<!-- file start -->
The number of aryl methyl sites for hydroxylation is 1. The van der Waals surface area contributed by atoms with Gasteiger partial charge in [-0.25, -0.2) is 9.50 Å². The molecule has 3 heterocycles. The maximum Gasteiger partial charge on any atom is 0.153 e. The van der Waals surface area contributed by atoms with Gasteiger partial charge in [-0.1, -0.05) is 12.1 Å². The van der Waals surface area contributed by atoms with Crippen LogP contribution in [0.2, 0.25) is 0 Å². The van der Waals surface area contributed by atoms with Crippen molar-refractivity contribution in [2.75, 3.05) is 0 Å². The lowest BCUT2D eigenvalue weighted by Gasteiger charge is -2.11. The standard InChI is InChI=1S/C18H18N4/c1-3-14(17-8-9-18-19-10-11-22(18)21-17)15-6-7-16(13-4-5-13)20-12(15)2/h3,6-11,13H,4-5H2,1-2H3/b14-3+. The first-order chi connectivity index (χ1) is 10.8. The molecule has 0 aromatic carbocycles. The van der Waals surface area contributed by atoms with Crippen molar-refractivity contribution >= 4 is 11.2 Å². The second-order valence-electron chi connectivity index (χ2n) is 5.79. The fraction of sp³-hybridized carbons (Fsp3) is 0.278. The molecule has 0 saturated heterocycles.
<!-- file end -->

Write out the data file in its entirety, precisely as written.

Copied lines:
The number of aryl methyl sites for hydroxylation is 1. The van der Waals surface area contributed by atoms with Gasteiger partial charge in [-0.25, -0.2) is 9.50 Å². The molecule has 3 heterocycles. The maximum Gasteiger partial charge on any atom is 0.153 e. The van der Waals surface area contributed by atoms with Gasteiger partial charge in [-0.1, -0.05) is 12.1 Å². The van der Waals surface area contributed by atoms with Crippen LogP contribution in [0.2, 0.25) is 0 Å². The van der Waals surface area contributed by atoms with Crippen molar-refractivity contribution in [2.75, 3.05) is 0 Å². The lowest BCUT2D eigenvalue weighted by Gasteiger charge is -2.11. The standard InChI is InChI=1S/C18H18N4/c1-3-14(17-8-9-18-19-10-11-22(18)21-17)15-6-7-16(13-4-5-13)20-12(15)2/h3,6-11,13H,4-5H2,1-2H3/b14-3+. The first-order chi connectivity index (χ1) is 10.8. The molecule has 0 aromatic carbocycles. The van der Waals surface area contributed by atoms with Crippen molar-refractivity contribution >= 4 is 11.2 Å². The second-order valence-electron chi connectivity index (χ2n) is 5.79. The fraction of sp³-hybridized carbons (Fsp3) is 0.278. The molecule has 0 saturated heterocycles.